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As enterprise networking becomes more complex, companies are exploring new ways to become more nimble and adaptable. One tactic is the use of disaggregated switching, where a network operating system -- from a variety of vendors -- can be placed on a piece of compatible switch hardware. Companies can then select specialized, open switching software that best matches their needs.
Hyperscale providers -- such as Google and Facebook -- have made the open networking switch an integral part of their data center operations. For the enterprise and campus network, open switches have yet to make a similar impact -- especially at the edge. Still, the open source market bears watching. The same factors that make the open networking switch concept attractive in the data center -- among them cost and flexibility -- apply in the campus.
This article profiles vendors that specialize in the open approach to switching. Although many currently focus on larger networks and more complex deployments, these vendors are also laying the groundwork for devices that could ultimately plug into campus and edge environments.
Big Switch Networks Inc.
Big Switch Networks' operating software supports hardware from a variety of vendors, among them Dell EMC, Hewlett Packard Enterprise and Edgecore Networks. Although the company's OS is primarily used in data center environments, it can also be used in high-capacity edge-class switches.
Cumulus Networks' Cumulus Linux OS is used within more than 100 different hardware models -- ranging from its branded Cumulus Express switches to devices made by Dell EMC, Lenovo, Edgecore and Super Micro Computer. As with Big Switch Networks, its primary focus is on data center environments, but the framework supporting Cumulus Linux could also conceivably be used in edge deployments.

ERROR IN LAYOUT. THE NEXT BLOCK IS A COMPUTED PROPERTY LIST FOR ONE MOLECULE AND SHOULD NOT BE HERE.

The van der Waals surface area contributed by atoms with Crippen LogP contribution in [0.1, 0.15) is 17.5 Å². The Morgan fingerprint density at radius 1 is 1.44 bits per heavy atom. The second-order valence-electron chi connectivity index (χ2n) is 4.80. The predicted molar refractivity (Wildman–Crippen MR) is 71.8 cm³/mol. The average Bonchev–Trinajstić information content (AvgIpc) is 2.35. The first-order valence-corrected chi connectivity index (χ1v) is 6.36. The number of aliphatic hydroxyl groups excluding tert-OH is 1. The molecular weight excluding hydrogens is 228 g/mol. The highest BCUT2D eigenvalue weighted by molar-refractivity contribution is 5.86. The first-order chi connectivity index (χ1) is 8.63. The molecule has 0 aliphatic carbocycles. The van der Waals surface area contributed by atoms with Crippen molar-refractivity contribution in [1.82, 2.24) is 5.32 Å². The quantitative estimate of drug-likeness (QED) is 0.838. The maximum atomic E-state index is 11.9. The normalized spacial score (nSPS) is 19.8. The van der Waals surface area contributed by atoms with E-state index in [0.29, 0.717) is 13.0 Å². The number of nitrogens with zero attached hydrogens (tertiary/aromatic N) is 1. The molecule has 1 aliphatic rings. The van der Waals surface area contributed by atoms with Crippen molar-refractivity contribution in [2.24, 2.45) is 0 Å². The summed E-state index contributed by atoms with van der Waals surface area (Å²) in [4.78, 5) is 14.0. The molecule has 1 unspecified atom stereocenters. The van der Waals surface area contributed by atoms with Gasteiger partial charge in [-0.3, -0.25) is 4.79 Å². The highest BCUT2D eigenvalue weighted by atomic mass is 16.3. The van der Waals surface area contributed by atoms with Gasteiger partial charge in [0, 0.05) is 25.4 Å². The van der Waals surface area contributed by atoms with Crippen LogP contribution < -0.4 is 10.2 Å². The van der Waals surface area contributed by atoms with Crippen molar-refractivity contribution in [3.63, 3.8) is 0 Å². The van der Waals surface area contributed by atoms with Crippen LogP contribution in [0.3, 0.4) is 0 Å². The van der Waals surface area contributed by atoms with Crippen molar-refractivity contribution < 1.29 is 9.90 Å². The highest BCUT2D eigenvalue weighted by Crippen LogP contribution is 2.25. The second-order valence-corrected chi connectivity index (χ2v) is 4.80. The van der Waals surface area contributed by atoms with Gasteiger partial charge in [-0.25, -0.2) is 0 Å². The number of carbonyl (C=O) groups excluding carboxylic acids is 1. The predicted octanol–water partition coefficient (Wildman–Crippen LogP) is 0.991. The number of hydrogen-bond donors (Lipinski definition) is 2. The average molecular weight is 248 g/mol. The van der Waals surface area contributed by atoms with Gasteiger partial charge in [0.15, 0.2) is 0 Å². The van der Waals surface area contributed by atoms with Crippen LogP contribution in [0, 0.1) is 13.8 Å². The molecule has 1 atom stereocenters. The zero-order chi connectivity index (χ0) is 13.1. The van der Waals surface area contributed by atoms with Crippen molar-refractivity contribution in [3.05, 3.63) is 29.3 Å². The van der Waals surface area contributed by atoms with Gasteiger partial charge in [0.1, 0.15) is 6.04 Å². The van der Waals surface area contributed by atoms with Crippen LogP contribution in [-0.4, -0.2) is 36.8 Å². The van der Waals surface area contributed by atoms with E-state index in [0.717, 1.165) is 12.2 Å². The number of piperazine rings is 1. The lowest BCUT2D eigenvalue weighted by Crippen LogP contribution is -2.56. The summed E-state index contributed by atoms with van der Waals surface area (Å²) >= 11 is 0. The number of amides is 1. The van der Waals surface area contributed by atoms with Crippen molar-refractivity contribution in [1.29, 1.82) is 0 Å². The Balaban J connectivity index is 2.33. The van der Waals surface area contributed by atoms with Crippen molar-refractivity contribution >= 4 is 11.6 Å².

Edgecore Networks' range of hardware devices can run software from a variety of vendors and be deployed in a variety of environments -- including the edge. All switches come with the network OS (NOS) preloaded.
This vendor also offers switches with its own OS, EdgeCOS. Various models are equipped with Power over Ethernet Plus (PoE+), with up to 30 watts per port and an overall power budget of 370 W for a 28-port switch. Edgecore is one of the few open vendors that currently offers these edge-only features.
Open networking initiatives
Individual vendors aren't the only ones developing open switching software. Two groups in particular -- the Linux Foundation and the Open Compute Project -- have introduced a variety of initiatives and products geared to the open networking switch. The Foundation's OpenSwitch OS runs on a variety of hardware. The Facebook-backed OPC, which has developed a family of switches, is focused on hyperscale data centers.
In 2018, Pica8 introduced a NOS aimed at branch and campus deployments. The software, PicaPilot, lets companies compress dozens of white-box switches into a single logical device and solitary IP address for configuration, provisioning and management. By simplifying how open network switches are managed, Pica8 is betting enterprises will warm up to the notion of using disaggregated switching platforms in their operations. Pica 8's data center NOS, PicOS, is available on a variety of switch models.
Pluribus Networks is another open networking switch software vendor that concentrates on data center and large campus networks. The company also offers a line of branded switches, the Freedom 9000 series, which can be used as an aggregation device.
Editor's note: Using extensive research into the campus edge switch market, TechTarget editors focused this article series on leading providers that offer enterprise-class switching gear -- supporting such functions as multi-rate gigabit throughput, advanced PoE and automated provisioning and configuration -- used to connect corporate networks to third-party networks. Our research included data from TechTarget surveys and reports from other well-respected research firms, including Gartner.
Quanta Cloud Technology
QCT's switch portfolio includes one-tenth Gigabit Ethernet switches. Switches are bare metal, which means the user is responsible for providing the NOS. The hardware supports Linux as well as RedFig Networks, Microsoft's Sonic and QuantaMesh Network Operating System.